The ecophysiological mechanisms underlying the pattern of bimodal elevational distribution of evergreen tree species remain incompletely understood. Here we used leaf economics spectrum (LES) theory to explain such patterns. We measured leaf economic traits and constructed an LES for the co-existing 19 evergreen and 15 deciduous species growing in evergreen broad-leaved forest at low elevation, beech-mixed forest at middle elevation and hemlock-mixed forest at high elevation in Mao'er Mountain, Guangxi, Southern China (25°50′N, 110°49′E). Leaf economic traits presented low but significant phylogenetic signal, suggesting trait similarity between closely related species. After considering the effects of phylogenetic history, deciduous species in general showed a more acquisitive leaf strategy with a higher ratio of leaf water to dry mass, higher leaf nitrogen and phosphorous contents, higher photosynthetic and respiratory rates and greater photosynthetic nitrogen-use efficiency. In contrast, evergreen species exhibited a more conservative leaf strategy with higher leaf mass per area, greater construction costs and longer leaf life span. With the elevation-induced decreases of temperature and soil fertility, both evergreen and deciduous species showed greater resource conservation, suggesting the increasing importance of environmental filtering to community assembly with increasing elevation. We found close inter-specific correlations between leaf economic traits, suggesting that there are strong genetic constraints limiting the independent evolution of LES traits. Phylogenetic signal increased with decreasing evolutionary rate across leaf economic traits, suggesting that genetic constraints are important for the process of trait evolution. We found a significantly positive relationship between primary axis species score (PASS) distance and phylogenetic distance across species pairs and an increasing average PASS distance between evergreen and deciduous species with increasing elevation, implying that the frequency of distantly related evergreen and deciduous pairs with wide spreading of leaf economic values increases with increasing elevation. Our findings thus suggest that elevation acts as an environmental filter to both select the locally adapted evergreen and deciduous species with sufficient phylogenetic variation and regulate their distribution along the elevational gradient based on their coordinated spreading of phylogenetic divergence and leaf economic variation.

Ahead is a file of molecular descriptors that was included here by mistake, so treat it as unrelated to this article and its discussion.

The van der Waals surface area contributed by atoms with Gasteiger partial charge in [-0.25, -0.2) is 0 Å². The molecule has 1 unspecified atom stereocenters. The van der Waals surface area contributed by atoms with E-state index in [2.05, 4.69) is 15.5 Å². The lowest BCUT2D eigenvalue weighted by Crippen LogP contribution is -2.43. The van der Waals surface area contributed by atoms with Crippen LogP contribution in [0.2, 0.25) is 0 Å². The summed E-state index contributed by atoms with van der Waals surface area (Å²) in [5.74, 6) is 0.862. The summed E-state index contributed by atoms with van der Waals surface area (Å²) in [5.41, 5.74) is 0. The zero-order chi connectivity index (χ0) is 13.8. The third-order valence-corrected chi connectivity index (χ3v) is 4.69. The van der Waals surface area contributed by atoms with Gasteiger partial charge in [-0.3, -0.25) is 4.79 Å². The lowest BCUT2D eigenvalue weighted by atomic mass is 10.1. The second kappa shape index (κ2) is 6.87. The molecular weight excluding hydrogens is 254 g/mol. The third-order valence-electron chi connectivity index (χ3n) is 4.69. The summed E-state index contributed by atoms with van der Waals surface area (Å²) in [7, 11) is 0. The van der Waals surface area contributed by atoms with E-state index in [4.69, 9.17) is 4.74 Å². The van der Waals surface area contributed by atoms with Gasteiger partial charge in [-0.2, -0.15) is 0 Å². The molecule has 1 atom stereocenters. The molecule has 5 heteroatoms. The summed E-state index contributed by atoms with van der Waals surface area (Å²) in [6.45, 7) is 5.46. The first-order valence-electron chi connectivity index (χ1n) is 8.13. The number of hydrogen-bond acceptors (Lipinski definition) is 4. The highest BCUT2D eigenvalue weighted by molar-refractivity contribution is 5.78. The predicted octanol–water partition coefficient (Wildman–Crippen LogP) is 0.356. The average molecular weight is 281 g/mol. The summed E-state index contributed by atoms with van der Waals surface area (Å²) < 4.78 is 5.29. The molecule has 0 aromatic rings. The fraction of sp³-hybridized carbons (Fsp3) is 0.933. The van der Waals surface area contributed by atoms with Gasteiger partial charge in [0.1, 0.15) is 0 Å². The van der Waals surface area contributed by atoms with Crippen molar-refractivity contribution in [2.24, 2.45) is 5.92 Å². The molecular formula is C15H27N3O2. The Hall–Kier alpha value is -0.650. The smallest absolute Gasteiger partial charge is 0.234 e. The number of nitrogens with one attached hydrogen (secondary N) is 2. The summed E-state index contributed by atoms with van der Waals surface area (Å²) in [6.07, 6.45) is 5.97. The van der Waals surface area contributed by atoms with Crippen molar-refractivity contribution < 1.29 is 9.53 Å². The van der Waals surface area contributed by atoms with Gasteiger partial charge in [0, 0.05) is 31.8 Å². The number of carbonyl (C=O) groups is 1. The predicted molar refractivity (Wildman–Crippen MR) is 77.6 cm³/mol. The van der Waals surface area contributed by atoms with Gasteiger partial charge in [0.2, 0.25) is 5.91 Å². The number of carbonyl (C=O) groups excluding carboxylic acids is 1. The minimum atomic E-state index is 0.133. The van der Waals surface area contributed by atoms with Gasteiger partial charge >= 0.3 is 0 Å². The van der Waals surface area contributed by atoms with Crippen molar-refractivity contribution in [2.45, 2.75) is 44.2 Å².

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deciduous trees might be expected to have higher rates of photosynthesis than needle-bearing evergreen trees.
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For all tissues examined in this study, NSC concentrations were always higher in deciduous species. This finding corroborates classical studies (; ; ). More recent studies have also found higher NSC concentrations in deciduous than in evergreen tree species. For example, compared growth rates and functional morphological and physiological traits between N. pumilio and N. betuloides juveniles in a non-treeline mixed forest (550 m a.s.l.) in Patagonia (Chile) and found that the former had higher NSCs than the latter; the difference between them was particularly high for roots (18·6 % for deciduous vs. 11·6 % for evergreen). working in mixed forests in the eastern USA found that deciduous species (Acer rubrum, Quercus rubra and Fagus grandifolia) had NSC concentrations of >24 mg g−1, while evergreen coniferous (Picea rubens and Tsuga canadensis) had concentrations of −1. Finally, also observed that deciduous species (Larix potaninii and Betula platyphylla) had higher levels of NSCs than evergreen species (Abies georgie, Juniperus saltuaria and J. tibetica) in the eastern Himalayas (China).
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Temperate winter deciduous species generally have higher levels of C reserves (NSC concentrations) than evergreens (; ). The classical explanation for the higher C storage pool in winter deciduous species is that these species need important amounts of NSCs to support spring growth and leaf-out, in contrast to evergreens which always have at least one photosynthetically active leaf cohort to provide the necessary C supply (; ; ). It has been found, however, that the higher NSC concentrations (particularly in older tissues) of deciduous species when compared with evergreens are maintained year-round (; ; ). This supports the idea that larger pools of C reserves in deciduous tree species may reflect an adaptation to tolerate stressors by means of replacing leaf area in cases when stressors provoke losses in photosynthetic area (). Compared with evergreens, deciduous tree species produce less robust leaves (shown by their higher specific leaf areas; SLAs), which makes them more prone to mechanical damage and eventual C limitations. What is more, in mountain ecosystems, spring frost and wind are two important causes of leaf area loss, which become more intense and frequent with elevation (). Thus, the limited number of experiments, as well as the bias of existing NSC data towards evergreen taxa, does not allow for a conclusive judgement about the general C supply status of trees at alpine treelines. In light of the ambivalent findings on C relations of deciduous trees at the treeline (; ; ), we may ask if the higher C storage pools and/or the differential seasonal use of C stores in deciduous vs. evergreen trees can lead to different C relations (different net C balances) between these two functional types in response to stressors. Few studies have compared C reserves in deciduous and evergreen treeline trees (; ), and none so far has worked with sympatric, phylogenetically close pairs of deciduous and evergreen species naturally growing next to each other in altitudinal treeline ecotones. Such studies should clarify whether treelines formed by deciduous tree species are determined by C limitation, as suggested by a previous study ().